Want to have younger-looking skin? Well then, have I got a farm animal for you! It turns out that roosters have anti-aging properties. And really, when was the last time you saw an old-looking rooster? (Or a rooster at all?)
Hyaluronic acid is a liquid substance naturally present in the body. In humans it's found at its highest concentration in our joints and the liquid inside our eyeballs but we lose it steadily as we age, which is where the roosters come in. Rooster combs are an abundant source of HA and when mixed into creams and serums can provide some skin care benefits.
"The skin starts losing natural hyaluronic acid as young as 18, so it’s important to replenish it," says Brian Zelickson, M.D., a dermatologist and founder of MD Complete Skincare. He explains that many moisturizing and anti-aging skin care products use it as a base because of its plumping properties.
"Hyaluronic acid is a powerful moisture-binding ingredient, which in turn helps keep skin plump and firm," he says. "It attracts and binds water to prevent moisture loss."
One good way to naturally boost your hyaluronic acid levels is to eat it. Bone broth, when made from the joints, skin, connective tissues and bones of chicken or beef, contains a high amount of hyaluronic acid. (Yet another reason to try bone broth if you haven't jumped on the latest superfood trend yet!) The body can also synthesize HA from magnesium, which is found in leafy greens, root vegetables and soy.
But perhaps the most popular way to up your daily dose is to use it in skin creams, serums or even injectables (it's the base for facial fillers like Juvederm and Restylane). When injected it provides immediate semi-permanent results. However, when used as a topical application on your skin it may take longer to see the effects, Zelickson says.
"When you use products with hyaluronic acid, the skin looks younger, fresher and more supple. It is an effective ingredients for smoothing wrinkles and fine lines over time," he explains.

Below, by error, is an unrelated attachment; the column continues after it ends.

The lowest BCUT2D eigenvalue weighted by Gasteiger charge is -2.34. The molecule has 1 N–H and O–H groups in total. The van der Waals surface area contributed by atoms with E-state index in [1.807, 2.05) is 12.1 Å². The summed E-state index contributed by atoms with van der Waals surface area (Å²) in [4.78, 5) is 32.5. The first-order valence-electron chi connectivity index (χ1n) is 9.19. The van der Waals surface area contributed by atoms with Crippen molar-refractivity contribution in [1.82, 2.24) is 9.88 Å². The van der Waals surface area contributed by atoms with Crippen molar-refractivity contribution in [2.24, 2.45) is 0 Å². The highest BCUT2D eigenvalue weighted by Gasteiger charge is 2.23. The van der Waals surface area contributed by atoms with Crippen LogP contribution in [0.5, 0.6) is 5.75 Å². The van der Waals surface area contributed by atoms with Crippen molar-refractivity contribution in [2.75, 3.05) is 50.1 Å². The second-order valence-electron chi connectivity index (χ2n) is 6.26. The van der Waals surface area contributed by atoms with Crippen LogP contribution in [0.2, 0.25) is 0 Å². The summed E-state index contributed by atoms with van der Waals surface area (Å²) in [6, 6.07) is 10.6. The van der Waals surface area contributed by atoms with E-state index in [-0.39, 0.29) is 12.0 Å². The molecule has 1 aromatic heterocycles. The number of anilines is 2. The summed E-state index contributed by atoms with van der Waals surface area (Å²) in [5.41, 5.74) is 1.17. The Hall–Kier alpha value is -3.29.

And unlike other skin care ingredients, there does seem to be some scientific evidence for the claims. According to a study published in The Journal of Clinical and Aesthetic Dermatology, women using a "nano-hyaluronic acid" (it has smaller particles to better penetrate the skin) for eight weeks showed a significant decrease in the depth of their wrinkles (up to 40 percent), and an increase in their skin hydration (up to 96 percent). In addition, skin firmness and elasticity were improved (up to 55 percent).
It is not, however, a miracle worker. "Hyaluronic acid can improve fine lines over time, as long as the product is reaching deep layers of the skin," Zelickson cautions. He adds it's important to find a quality product and while HA works well on its own, he says it's even more effective when combined with retinol and peptides. (He recommends the Deep Wrinkle Remover from his own line).
And despite the word "acid" in the name, it's actually quite gentle and most people have no side effects from it, he says.
Bottom line? It's a simple and non-invasive way that seems to provide some modest benefits to skin as it ages. So if you have the money, patience and realistic expectations, it might be worth a try!
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